Flavins keep a handy helper in their pocket
In human cells, vitamins often serve as the precursors of cofactors—non-proteins that are an essential part of enzymes. Among them are the flavins, derived from vitamin B2.
A team headed by Dr. Robin Teufel and Dr. Raspudin Saleem-Batcha of the University of Freiburg at the Center for Biological Systems Analysis has now shown in detail how oxygen interacts with the flavin in an enzyme—revealing for the first time precisely how it works. The researchers have published their results in the latest Proceedings of the National Academy of Sciences (PNAS).
Flavins play a key role in metabolic processes, in the immune system and in neural development in humans—and are equally important to bacteria, fungi and plants. Flavoenzymes often require oxygen to function. But until now, many of the details of their interaction were not known.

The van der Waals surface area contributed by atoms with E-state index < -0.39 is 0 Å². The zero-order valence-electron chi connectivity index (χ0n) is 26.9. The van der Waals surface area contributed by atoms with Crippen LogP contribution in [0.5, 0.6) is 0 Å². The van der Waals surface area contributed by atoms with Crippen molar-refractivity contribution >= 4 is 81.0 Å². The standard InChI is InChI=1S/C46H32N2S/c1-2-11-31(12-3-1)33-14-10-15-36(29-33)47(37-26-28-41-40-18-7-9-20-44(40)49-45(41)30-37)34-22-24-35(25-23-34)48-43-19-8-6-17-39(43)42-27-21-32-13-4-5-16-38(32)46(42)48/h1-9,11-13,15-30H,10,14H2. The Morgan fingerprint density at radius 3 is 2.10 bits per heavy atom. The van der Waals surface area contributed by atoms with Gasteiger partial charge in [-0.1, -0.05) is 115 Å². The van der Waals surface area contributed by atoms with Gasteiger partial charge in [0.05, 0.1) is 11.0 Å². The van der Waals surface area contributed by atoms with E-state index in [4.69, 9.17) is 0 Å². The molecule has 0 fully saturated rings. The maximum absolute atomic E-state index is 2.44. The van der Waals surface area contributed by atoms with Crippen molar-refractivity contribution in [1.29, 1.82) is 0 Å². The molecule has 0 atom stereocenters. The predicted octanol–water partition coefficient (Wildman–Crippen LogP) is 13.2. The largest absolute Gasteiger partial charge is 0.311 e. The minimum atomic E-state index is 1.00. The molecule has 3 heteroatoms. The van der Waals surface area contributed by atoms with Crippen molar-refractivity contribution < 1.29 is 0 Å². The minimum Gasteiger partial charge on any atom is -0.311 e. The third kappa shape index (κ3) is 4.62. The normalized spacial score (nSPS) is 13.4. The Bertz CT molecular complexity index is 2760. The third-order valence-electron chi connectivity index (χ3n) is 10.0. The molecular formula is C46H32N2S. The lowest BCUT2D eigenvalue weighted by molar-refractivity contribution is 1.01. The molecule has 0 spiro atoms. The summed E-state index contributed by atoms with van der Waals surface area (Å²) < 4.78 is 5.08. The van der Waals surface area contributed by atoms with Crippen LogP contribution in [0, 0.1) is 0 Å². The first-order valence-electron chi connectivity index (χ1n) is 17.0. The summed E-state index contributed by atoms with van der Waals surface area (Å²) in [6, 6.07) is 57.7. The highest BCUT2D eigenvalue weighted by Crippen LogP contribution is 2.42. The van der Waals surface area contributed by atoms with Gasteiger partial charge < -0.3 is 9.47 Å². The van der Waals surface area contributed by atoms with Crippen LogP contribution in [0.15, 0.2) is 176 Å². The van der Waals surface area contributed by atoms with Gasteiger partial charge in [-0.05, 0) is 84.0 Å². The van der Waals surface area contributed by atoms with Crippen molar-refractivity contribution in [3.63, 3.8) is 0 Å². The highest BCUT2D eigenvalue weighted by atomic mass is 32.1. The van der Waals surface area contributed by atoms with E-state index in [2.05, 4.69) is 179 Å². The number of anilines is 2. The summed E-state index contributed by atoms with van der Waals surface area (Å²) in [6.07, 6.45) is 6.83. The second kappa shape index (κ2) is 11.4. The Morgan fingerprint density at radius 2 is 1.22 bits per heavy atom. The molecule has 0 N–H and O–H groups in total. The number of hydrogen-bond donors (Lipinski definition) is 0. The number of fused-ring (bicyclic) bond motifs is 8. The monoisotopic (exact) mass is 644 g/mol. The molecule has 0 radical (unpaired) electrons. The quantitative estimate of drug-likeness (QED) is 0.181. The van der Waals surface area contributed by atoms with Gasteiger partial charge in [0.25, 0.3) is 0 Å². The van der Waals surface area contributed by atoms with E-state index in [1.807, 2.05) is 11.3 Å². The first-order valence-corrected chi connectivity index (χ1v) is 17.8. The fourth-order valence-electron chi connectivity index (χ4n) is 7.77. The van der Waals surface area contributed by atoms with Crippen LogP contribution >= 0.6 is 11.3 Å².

The researchers used X-ray diffraction analysis to show for the first time that oxygen is bound to a special pocket inside the enzyme. The nature of this compound makes it possible to activate the cofactor—making it essential for the enzyme to work. This knowledge may help, for example, to rationally modify flavoenzymes in the future—in basic research or for biotechnological applications.